Who are the people living in the UK’s dangerous flats? How much are they being asked to pay? And is the crisis going to impact how they vote? Inside Housing’s exclusive survey reveals all
Over the past week, Inside Housing has been attempting to gather one of the key factors missing from the building safety crisis: data.
Our survey of those living in towers with vast remediation costs has been circulating on the closed social media groups and WhatsApp chats set up by victims of the crisis over the past seven days.
The results, based on the responses of 1,342 leaseholders, represent the first major survey of this group. So what have we learned?
Who is affected?
The survey obtained responses covering a wide geographical spread – 51 local authorities from Aberdeen to Dorset, including every country in the UK. The largest share of responses came from Manchester, London and Birmingham.
They show that the typical leaseholder is a first-time buyer (56.4%), which is to be expected given that this is a crisis solely impacting flats. They are also mostly younger people (30.6% are aged 18-35 and 33.6% are aged 35-50), but there is a not-insubstantial number of retirees (18%), making this a cross-generational crisis.
The majority are on middle incomes – 34.3% have a household income of less than £35,000, while 59.5% earn less than £50,000. They own average properties, not luxury flats, and 57.2% of affected homes have a pre-crisis value of below £250,000.
What is wrong with their flats?
The vast majority require the removal of combustible cladding (87.4%), but this is far from the only issue that needs addressing.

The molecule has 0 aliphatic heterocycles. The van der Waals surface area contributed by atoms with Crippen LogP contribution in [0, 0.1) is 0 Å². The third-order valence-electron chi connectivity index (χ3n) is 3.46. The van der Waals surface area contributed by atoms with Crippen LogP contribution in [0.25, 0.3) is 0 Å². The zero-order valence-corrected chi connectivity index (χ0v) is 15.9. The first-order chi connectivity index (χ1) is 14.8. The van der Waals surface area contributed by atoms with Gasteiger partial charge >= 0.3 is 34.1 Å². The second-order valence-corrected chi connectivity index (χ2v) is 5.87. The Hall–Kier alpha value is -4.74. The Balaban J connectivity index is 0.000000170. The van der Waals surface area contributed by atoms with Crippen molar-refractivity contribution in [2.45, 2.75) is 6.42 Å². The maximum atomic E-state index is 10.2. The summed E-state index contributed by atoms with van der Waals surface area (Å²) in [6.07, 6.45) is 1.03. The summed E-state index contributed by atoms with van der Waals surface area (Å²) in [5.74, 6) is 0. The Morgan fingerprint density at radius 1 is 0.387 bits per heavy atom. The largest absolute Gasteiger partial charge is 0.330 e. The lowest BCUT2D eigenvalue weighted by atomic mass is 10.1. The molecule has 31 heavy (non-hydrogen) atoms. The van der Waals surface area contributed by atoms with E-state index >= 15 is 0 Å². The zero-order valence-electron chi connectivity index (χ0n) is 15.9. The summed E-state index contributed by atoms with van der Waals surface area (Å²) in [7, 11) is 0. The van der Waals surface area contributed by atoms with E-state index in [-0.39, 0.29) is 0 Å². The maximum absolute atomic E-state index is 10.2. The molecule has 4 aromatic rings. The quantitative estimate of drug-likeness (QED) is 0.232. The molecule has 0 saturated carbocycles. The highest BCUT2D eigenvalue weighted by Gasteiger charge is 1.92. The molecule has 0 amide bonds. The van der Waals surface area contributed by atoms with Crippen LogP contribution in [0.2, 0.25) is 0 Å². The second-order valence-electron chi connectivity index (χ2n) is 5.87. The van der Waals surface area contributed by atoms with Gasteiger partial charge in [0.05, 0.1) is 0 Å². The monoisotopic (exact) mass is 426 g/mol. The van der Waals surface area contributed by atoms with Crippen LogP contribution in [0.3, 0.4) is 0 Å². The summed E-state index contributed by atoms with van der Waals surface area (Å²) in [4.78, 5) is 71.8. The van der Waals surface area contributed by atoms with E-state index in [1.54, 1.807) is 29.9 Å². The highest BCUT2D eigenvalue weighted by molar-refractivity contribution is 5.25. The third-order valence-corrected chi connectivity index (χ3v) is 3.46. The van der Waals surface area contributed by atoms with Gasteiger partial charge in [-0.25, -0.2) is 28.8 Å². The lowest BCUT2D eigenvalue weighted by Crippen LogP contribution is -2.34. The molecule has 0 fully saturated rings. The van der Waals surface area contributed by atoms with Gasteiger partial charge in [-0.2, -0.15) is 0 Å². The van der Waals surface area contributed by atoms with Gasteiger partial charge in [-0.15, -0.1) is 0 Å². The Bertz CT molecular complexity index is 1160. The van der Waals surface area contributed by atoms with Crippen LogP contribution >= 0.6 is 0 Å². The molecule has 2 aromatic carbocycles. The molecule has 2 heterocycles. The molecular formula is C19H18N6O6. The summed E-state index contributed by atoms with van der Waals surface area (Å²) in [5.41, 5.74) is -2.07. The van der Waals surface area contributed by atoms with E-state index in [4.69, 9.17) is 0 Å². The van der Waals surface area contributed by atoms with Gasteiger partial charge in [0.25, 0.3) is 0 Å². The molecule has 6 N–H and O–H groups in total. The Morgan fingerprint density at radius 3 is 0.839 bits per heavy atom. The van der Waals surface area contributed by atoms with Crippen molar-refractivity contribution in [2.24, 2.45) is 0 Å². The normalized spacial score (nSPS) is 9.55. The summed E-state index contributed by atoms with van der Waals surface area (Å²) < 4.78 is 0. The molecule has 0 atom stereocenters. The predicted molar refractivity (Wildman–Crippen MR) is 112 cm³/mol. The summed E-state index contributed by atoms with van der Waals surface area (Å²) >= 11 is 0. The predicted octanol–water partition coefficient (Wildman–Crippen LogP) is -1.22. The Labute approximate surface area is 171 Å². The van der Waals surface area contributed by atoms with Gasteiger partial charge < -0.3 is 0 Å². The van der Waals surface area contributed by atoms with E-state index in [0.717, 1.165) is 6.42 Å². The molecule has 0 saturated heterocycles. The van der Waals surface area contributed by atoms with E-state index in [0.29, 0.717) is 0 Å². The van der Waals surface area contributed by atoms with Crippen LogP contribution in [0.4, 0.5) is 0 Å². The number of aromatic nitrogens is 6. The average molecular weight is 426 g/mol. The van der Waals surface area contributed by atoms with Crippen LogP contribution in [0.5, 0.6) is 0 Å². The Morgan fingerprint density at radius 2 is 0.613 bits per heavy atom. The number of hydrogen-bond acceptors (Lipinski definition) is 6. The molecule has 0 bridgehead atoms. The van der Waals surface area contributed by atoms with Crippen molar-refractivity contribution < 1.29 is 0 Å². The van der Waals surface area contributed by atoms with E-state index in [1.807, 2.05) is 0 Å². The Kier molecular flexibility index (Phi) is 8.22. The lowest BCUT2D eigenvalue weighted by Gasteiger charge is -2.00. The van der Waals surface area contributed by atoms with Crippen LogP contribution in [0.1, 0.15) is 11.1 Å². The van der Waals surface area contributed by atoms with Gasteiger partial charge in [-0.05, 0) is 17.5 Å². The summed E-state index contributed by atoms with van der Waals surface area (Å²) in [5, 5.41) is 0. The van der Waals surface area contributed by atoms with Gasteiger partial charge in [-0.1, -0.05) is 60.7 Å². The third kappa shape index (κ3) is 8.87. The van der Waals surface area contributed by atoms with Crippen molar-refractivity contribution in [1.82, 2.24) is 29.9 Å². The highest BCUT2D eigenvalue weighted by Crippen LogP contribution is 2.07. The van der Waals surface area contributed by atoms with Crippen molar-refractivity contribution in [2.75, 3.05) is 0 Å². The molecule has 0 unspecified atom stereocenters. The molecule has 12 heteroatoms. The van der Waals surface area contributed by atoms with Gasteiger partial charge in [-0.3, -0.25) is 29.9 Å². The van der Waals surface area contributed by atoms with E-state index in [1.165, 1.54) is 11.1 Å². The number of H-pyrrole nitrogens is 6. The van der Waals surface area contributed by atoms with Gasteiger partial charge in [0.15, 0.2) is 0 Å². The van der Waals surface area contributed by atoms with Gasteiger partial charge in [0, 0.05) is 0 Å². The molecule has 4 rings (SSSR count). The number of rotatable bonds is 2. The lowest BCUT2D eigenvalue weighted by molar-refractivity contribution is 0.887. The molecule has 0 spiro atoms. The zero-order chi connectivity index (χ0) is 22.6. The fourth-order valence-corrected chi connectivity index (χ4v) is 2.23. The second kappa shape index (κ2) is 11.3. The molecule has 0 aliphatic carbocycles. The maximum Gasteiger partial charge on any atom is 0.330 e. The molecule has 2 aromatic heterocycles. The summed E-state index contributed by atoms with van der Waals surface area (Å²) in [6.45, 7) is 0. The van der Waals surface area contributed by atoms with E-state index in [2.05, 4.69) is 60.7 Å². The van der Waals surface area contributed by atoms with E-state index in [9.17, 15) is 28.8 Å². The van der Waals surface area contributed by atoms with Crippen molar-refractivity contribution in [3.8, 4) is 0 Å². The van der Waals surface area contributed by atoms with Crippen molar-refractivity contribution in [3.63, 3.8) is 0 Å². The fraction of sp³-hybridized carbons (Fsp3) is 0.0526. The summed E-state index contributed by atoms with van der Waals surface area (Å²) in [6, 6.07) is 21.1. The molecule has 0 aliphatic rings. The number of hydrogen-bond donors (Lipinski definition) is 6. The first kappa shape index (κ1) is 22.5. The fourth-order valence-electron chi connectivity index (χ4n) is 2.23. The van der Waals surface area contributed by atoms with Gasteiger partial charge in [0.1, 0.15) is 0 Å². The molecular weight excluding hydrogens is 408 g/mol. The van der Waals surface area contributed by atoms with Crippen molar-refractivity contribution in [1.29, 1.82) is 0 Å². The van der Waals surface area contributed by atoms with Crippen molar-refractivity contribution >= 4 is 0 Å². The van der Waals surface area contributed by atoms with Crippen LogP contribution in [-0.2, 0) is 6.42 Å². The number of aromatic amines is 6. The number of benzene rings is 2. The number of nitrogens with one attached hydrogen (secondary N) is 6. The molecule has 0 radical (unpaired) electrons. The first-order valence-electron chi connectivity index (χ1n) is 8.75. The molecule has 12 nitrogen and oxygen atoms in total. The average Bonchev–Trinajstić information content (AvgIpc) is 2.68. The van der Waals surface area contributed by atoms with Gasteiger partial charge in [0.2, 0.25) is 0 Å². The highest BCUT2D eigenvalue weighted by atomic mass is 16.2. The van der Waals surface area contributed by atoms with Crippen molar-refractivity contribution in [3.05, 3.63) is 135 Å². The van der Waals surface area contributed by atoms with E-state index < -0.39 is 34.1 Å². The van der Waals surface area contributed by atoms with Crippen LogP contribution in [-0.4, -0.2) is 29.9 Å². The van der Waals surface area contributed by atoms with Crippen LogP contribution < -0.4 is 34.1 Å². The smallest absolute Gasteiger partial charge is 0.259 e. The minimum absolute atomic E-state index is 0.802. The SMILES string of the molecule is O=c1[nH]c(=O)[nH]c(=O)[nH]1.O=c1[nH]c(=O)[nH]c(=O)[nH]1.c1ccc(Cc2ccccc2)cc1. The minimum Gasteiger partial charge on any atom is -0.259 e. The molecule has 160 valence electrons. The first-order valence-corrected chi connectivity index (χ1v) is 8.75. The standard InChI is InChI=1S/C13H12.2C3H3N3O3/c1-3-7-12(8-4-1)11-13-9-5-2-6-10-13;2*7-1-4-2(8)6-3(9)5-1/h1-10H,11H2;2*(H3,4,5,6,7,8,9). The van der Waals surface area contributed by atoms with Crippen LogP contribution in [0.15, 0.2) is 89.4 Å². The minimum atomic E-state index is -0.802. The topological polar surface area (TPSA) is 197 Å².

A total of 68.3% respondents say their blocks require repairs to defective fire breaks; 59.3% require the removal of combustible balconies; 53.6% require repairs to internal compartmentation; 42.3% require alarms or sprinklers; and 30.6% require replacement fire doors.
A range of other issues were also identified, from unprotected steel work to repairs to firefighters’ lifts.
How much are they being asked to pay?
The survey blew away a previous government estimate that the average cost for remediation would be £9,000 per leaseholder. According to our survey only 11.6% are in the £0 to £10,000 bracket.
The most common response (28.7%) fell in the £30,000 to £50,000 range. In total, 62.5% of respondents face a total bill of above £30,000 to pay for this and alarmingly 15.4% say they face a bill of more than £100,000.
These costs are imminent for many, with 41.7% saying they have already been served with a Section 20 notice by their freeholder. In perhaps the most troubling figure in the survey, 17.2% say they have already begun exploring bankruptcy proceedings.
In a free text box included in the survey, for respondents to describe the impact paying these bills would have on their lives, dozens listed bankruptcy or the loss of their home.
“It would wipe out my life savings and delay retirement indefinitely,” one respondent said. “It would also make me fearful of reaching old age with insufficient funds for even a basic standard of living. This after working, saving and living within my means all my life.”
What about the cost of interim measures?
Interim costs – bills that fall on leaseholders’ mats before an inch of cladding has been removed – were also shown to be significant. The primary two were bills for waking watches (the 24-hour patrols in place to alert residents to a fire) and increased insurance premiums.